Sunday, April 22, 2012

An Earth Day Lament for the Rhodora

I spend some time each day wandering around Bloomfield Hills and Birmingham—walking between Christ Church and Cranbrook School, bicycling or running through the neighborhoods.  One of the pleasures, of course, of living and working here is the beauty of the surroundings, especially the way plants display themselves in autumn and spring.
Since returning after a thirty-year absence, though, I’ve noticed that the blooming times of bushes, trees, and flowers seem dramatically to have altered.  When Kathy and I were married in April of 1978 (in Massachusetts) we had to force forsythia to bloom as a low-cost decoration to our wedding reception.  This year, the forsythia were finished before Easter.  By the month of May, known proverbially as “lilac time” in the old days, the lilacs will be all but a memory.  They’re in full bloom on most bushes right now. And even my office is not safe from these changes:  the flowering cherry I view from my window was finished blooming in Lent.
It turns out I’m not alone in noticing this trend. This past week, The New York Times ran an article, “Early Bloomers”, by two scientists who discussed Thoreau’s 1853 observations of the flowering of several native species in Concord, Massachusetts that are now blooming earlier or disappearing altogether because of the gradual warming of the planet.  In their words:

Warming weather in Concord is most likely the cause. Over the last 160 years, April temperatures at the nearby Blue Hill Meteorological Observatory have warmed by around five degrees, because of a combination of global warming and warming associated with the expansion of paved surfaces and buildings in metropolitan Boston. Plants on average flower two days earlier for each degree increase in Concord — thus, the town’s plants are generally flowering about 10 days earlier than when Thoreau made his observations. With temperatures predicted to rise by four to eight additional degrees this century, plants could flower 8 to 16 days earlier than they do now.
Of course, it’s not just Concord. Records from every continent and the oceans in between show changes in the timing of plant and animal behaviors, including flowering, mating, migrating and emerging from hibernation. Some species are changing faster, some slower, but the changes matter. Pollinators may arrive too early for their favorite flowers. Predators may arrive too late for their preferred prey. Species will have to adjust or perish. No doubt, there will be — and already are — winners and losers in this great shake-up. [Richard Primack and Abraham J. Miller-Rushing “Early Bloomers”, The New York Times, April 19, 2012; illustration by Becca Stadtlander, reproduced above.]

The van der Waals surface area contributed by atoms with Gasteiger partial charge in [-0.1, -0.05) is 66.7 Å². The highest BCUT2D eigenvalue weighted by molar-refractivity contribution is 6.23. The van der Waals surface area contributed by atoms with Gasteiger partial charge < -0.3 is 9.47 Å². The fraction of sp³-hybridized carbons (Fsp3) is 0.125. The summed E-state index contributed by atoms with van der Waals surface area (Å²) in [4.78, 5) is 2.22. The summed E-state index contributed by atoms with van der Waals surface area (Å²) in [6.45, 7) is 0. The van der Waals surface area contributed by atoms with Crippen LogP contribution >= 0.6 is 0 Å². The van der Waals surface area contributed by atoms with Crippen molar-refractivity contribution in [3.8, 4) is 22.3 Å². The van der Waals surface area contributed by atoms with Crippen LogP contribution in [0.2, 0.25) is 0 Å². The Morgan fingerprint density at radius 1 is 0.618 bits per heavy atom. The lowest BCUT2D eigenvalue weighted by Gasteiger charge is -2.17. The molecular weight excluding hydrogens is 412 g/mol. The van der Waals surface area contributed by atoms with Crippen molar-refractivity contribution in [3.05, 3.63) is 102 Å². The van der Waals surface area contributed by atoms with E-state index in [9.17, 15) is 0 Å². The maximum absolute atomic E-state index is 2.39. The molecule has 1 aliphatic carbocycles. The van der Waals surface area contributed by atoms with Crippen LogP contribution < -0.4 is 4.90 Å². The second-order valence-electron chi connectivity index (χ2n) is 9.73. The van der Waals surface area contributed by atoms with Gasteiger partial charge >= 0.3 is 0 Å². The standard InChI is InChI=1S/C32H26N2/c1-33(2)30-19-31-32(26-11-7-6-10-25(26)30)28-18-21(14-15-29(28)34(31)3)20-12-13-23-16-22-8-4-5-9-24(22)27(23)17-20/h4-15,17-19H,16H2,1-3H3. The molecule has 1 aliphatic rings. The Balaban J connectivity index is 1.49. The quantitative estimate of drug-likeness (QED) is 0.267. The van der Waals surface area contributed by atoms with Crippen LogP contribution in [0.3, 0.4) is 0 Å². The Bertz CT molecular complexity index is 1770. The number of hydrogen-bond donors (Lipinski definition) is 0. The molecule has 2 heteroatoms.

Concord, Massachusetts, was home to Ralph Waldo Emerson and Henry David Thoreau, two writers who have meant much to me over the course of my life.  When I saw the article’s illustration of the rhodora, a wild azalea native to New England, I recalled one of Emerson’s most memorable poems.  It’s short and worth rereading today:

The Rhodora

On being asked, whence is the flower.
In May, when sea-winds pierced our solitudes,
I found the fresh Rhodora in the woods,
Spreading its leafless blooms in a damp nook,
To please the desert and the sluggish brook.
The purple petals fallen in the pool
Made the black water with their beauty gay;
Here might the red-bird come his plumes to cool,
And court the flower that cheapens his array.
Rhodora! if the sages ask thee why
This charm is wasted on the earth and sky,
Tell them, dear, that, if eyes were made for seeing,
Then Beauty is its own excuse for being;
Why thou wert there, O rival of the rose!
I never thought to ask; I never knew;
But in my simple ignorance suppose
The self-same Power that brought me there, brought you.

“Beauty is its own excuse for being.” Even in the mid 19th century, you probably wouldn’t have seen a rhodora unless you’d gone out of your way to find it.  And once you did, you would probably have asked yourself, “Why is all this extravagant beauty wasted on a wilderness where there is no one else around to perceive it?”  Emerson’s answer was that the “charm wasted on the earth and sky” is a sign of some spirit at work in the natural and human world.  We Christians would call that spirit, “God”.
There are all kinds of reasons to lament the way human beings are degrading the planet.  Many of those reasons are more serious than the disappearance of a wild native azalea.  But it is perhaps easier for us to focus on the rhodora’s gradual decline than it is to think about the sinking of island nations and the exponential increase we’re seeing in tornadoes every spring.
Global warming, and the climate change it causes, is no joke.  It is not a political issue.  It is scientific fact.  And because it is a real, demonstrable degradation of God’s world, it is necessarily a theological concern.  Christianity has come late to the understanding that ecology is as at the heart of its moral and spiritual mission. Now, in the 21st century, all Christian traditions agree that stewardship of creation is central to the work of God’s people and the church.
Earth Day may be a secular holiday, but it has theological implications. Caring for the earth means making it a place where the highbush blueberry, marsh marigold, birdfoot violet, sweet pepperbush, flowering dogwood, garlic mustard, canada lily, rose pogonia, and yes, the rhodora can thrive.  That self-same Power that made us made them, too.  As we continue to enjoy this beautiful spring, let us honor the creation and commit ourselves to advocating policies that will preserve and enhance God’s fragile, abundant, vulnerable world.
Gary Hall


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